Gold traded near a six-week low in New York as investors weighed the case for the Federal Reserve to continue reducing stimulus against speculation the first monthly decline this year will increase physical demand.
Gold slipped 1.9 percent this month after U.S economic data including durable goods orders beat estimates, while Fed Chair Janet Yellen has said that the central bank’s debt-buying program may end this year with interest rates starting to rise in 2015. U.S. figures due tomorrow may show manufacturing strengthened this month.
The metal rose 70 percent from December 2008 to June 2011 as the Fed pumped more than $2 trillion into the financial system and cut interest rates to boost the economy. Gold still gained 7.8 percent this year, reaching a six-month high on March 17, as Russia’s annexation of Crimea spurred demand for a haven.
Prices have declined as “investors continued to scale back safe-haven bids and as U.S. economic data surprised to the upside,” Jonathan Butler, a precious metals strategist at Mitsubishi Corp. International (Europe) Plc in London, wrote in a report e-mailed today. “We look for the re-emergence of physical demand to keep gold reasonably well supported at these levels.”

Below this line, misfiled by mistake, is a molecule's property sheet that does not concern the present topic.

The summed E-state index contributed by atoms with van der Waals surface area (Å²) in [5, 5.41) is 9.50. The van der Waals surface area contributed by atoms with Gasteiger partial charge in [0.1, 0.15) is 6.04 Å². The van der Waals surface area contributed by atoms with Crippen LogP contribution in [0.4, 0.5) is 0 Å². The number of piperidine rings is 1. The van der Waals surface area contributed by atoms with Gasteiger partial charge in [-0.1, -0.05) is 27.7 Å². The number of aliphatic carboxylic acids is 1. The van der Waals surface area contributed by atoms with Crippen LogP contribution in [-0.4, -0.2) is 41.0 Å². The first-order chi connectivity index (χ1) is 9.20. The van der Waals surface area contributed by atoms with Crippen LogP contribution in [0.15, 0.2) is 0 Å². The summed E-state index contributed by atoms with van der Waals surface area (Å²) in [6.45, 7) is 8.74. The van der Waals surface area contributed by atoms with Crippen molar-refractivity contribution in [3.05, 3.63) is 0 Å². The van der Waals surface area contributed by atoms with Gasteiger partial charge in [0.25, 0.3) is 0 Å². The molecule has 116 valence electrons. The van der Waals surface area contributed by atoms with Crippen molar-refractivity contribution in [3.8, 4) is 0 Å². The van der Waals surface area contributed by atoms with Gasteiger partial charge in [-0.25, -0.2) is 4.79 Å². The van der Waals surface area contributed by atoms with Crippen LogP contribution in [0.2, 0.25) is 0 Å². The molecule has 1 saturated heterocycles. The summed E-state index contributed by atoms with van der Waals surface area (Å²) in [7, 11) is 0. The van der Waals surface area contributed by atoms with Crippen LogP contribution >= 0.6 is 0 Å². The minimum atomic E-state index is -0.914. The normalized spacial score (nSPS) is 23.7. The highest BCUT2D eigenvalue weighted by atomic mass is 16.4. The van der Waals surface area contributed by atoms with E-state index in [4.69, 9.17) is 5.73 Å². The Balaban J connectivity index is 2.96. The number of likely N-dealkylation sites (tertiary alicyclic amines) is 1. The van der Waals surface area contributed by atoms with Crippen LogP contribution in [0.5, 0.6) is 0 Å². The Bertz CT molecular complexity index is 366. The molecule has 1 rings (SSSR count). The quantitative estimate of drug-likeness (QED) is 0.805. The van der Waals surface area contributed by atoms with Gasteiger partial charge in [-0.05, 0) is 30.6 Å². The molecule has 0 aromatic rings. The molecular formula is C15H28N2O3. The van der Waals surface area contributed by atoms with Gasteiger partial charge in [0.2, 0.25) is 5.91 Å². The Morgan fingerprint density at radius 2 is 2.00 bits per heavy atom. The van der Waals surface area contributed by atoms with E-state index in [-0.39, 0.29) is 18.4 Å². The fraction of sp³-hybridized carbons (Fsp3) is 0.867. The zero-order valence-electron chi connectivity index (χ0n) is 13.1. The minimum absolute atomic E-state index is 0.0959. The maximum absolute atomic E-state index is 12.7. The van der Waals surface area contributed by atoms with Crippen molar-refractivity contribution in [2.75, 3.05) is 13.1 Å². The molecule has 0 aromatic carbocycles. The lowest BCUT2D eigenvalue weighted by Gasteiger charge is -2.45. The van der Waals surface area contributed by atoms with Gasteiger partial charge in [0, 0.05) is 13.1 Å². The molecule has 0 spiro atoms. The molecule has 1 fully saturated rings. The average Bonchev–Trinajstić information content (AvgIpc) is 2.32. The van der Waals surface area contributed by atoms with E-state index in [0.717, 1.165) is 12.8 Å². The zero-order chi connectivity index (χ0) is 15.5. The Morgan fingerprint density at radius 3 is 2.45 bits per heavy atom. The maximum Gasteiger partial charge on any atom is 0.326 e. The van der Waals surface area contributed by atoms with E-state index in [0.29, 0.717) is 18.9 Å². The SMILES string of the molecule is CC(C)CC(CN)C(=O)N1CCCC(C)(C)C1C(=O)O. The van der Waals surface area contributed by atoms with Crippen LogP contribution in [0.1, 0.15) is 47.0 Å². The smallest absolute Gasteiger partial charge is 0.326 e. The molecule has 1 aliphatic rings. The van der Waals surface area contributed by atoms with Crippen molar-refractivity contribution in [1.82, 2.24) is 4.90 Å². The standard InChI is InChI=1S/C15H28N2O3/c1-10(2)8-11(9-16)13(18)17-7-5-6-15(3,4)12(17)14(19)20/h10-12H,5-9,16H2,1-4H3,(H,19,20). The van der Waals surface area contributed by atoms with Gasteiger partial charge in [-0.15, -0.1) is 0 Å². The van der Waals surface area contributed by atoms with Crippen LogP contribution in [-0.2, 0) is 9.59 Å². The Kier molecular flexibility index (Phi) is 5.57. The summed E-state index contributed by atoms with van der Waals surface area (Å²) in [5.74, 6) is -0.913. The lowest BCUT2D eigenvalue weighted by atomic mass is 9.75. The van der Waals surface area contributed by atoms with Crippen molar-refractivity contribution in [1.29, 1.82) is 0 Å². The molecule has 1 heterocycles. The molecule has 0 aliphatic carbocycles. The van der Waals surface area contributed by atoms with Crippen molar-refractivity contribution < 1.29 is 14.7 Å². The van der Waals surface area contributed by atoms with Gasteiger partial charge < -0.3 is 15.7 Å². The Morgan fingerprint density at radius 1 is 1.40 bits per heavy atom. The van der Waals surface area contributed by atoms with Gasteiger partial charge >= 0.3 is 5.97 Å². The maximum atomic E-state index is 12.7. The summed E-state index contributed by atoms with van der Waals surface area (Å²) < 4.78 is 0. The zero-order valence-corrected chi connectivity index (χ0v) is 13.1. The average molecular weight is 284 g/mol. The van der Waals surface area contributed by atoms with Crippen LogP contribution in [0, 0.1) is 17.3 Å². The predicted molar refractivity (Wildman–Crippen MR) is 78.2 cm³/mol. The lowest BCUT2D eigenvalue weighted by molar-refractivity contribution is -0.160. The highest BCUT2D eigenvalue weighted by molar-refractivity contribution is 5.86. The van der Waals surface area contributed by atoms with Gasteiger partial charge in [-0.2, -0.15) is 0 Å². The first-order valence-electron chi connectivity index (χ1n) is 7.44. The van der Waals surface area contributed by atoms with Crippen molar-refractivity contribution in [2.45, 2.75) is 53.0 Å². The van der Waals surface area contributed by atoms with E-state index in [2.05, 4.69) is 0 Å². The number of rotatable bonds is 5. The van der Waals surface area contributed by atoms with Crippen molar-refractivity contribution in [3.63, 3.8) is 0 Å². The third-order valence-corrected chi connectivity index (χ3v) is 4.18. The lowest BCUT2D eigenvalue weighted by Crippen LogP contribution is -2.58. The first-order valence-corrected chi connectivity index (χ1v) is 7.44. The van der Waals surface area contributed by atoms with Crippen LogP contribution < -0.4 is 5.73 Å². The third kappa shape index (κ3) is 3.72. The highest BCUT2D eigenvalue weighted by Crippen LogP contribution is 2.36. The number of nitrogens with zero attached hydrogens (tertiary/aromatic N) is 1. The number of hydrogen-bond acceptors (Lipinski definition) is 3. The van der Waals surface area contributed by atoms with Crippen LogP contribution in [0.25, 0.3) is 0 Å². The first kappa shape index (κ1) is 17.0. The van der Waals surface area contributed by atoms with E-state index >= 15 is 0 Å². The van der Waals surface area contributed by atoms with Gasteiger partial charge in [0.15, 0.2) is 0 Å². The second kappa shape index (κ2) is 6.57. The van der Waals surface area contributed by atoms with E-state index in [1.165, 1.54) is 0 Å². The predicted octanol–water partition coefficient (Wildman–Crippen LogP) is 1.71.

Gold for June delivery added 0.1 percent to $1,296.10 an ounce by 7:36 a.m. on the Comex in New York. It reached $1,286.10 on March 28, the lowest since Feb. 12. Futures volume was 11 percent below the average for the past 100 days for this time of day, data compiled by Bloomberg showed. Bullion for immediate delivery was little changed at $1,295.78 in London, according to Bloomberg generic pricing.